This is my analogy of what it will be like for people who discover that they will be caring for a baby with Down syndrome. For us, it is not a terrible place to be, it is a journey full of surprises, milestones and discovery like any other child. And as the story suggests, sometimes it’s only a matter of ‘point of view’, and surprisingly, once you have been there, you don’t want to be anywhere else. The journey, like all others doesn’t come without some bumps in the road, but once you find your way, it’s all about the place you discovered, in most cases - quite by random chance
Author: Sandi Graham-McWade, Copyright

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Friday, February 19, 2010

My Journal - Week 26 (19Feb10)

A red herring...?  Or just a slap in the face!

Something new has come up.  Hunter has bright red cheeks.  This started (mildly) yesterday after his vaccination, so I just thought it was a low grade fever (which he sometimes gets after his shots) and I gave him Tylenol and Motrin.  The fever went away, but the cheeks have gotten rosier.  At one point around 9:30 pm it looked like Hunter had a bad sunburn.  You would have thought he was either burnt or severely frost bitten.  I was remarking how he looked like a angelic cherub with the rosy cheeks. 
I had read a few things in the past that said rosy cheeks are indicators (and super tell tale signs) of teething.  We know his teething has been going on for a while, so it is kind of odd that the cheeks would only show up now, with his teething a reoccurring event since last month.  I went online (my favourite thing to do) and some mom posted that her son suddenly got these bright red cheeks after his vaccination.  I also read that there is something called Fifth Disease - commonly branched with MMR (Mumps, Measles and Rubella) and coincidentally that was what his vaccination was for.  (Perhaps that would be a reasonable explanation.) Now, I tend to go overboard on the research, but he has been a bit more cranky today then usual, but again who wouldn't be after a double vaccination??  I thought a picture would be more beneficial for you to see, but when I took the picture, his cheeks were less red then earlier on.  It seems to come and go, and when it comes, it tends to look worse then the last time.  Anyone hear of such a thing or experience this?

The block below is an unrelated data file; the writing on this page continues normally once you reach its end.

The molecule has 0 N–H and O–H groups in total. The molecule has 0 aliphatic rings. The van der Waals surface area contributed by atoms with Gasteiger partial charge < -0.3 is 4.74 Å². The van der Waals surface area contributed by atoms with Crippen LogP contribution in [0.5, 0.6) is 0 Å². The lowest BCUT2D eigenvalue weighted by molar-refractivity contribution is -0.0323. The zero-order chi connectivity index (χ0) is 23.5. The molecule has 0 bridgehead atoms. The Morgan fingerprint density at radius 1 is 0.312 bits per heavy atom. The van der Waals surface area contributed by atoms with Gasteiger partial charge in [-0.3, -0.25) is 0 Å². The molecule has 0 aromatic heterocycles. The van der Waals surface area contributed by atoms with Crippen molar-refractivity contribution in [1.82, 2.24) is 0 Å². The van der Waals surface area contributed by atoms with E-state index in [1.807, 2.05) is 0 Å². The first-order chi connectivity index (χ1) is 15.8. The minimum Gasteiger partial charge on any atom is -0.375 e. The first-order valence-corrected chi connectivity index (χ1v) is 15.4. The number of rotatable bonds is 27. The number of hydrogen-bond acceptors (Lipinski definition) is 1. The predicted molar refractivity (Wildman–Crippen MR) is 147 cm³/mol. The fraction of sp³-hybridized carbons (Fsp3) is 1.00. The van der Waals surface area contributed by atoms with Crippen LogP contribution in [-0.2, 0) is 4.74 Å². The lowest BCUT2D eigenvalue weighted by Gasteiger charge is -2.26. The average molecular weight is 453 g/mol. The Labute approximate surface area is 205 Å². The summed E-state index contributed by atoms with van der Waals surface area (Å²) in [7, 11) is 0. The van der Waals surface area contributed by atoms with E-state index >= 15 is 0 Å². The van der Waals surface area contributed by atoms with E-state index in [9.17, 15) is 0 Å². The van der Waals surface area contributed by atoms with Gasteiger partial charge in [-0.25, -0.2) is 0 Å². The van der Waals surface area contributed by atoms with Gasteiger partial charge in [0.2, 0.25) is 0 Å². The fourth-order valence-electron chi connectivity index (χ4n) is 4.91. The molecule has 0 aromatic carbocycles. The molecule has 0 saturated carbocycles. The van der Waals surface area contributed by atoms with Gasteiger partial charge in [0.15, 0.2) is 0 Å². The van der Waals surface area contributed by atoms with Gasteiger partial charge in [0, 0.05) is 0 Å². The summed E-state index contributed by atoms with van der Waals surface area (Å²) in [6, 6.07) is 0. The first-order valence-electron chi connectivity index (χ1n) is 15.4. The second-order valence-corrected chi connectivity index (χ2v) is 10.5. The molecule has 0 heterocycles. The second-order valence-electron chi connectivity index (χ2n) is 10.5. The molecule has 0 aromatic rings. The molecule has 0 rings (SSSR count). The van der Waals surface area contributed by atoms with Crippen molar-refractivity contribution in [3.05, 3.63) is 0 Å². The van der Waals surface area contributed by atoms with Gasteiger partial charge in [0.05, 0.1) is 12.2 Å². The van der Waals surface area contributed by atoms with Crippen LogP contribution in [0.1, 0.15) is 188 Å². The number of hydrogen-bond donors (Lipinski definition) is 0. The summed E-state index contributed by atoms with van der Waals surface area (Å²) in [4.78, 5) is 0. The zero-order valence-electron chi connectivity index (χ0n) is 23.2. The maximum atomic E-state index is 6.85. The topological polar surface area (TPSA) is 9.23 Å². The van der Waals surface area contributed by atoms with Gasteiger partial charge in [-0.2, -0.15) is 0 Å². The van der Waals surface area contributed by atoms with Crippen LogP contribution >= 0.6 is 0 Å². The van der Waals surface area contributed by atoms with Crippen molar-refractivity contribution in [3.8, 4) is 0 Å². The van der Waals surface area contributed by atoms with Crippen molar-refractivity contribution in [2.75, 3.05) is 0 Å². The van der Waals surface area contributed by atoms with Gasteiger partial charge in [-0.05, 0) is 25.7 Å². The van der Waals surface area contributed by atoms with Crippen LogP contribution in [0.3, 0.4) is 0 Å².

[Even while sleeping you can still see some redness in his cheeks]

I will probably add some more pictures later, when he wakes up so you can see the difference.  It actually looked like he has been slapped - which is why the nick name for "Fifth Disease" is slapped cheek disease.
Please comment below the post in the blog - and let me know what you think!  (I am sure there are plenty of Moms, Dads or caregivers who may have run into this who can pass on their wisdom and experiences.)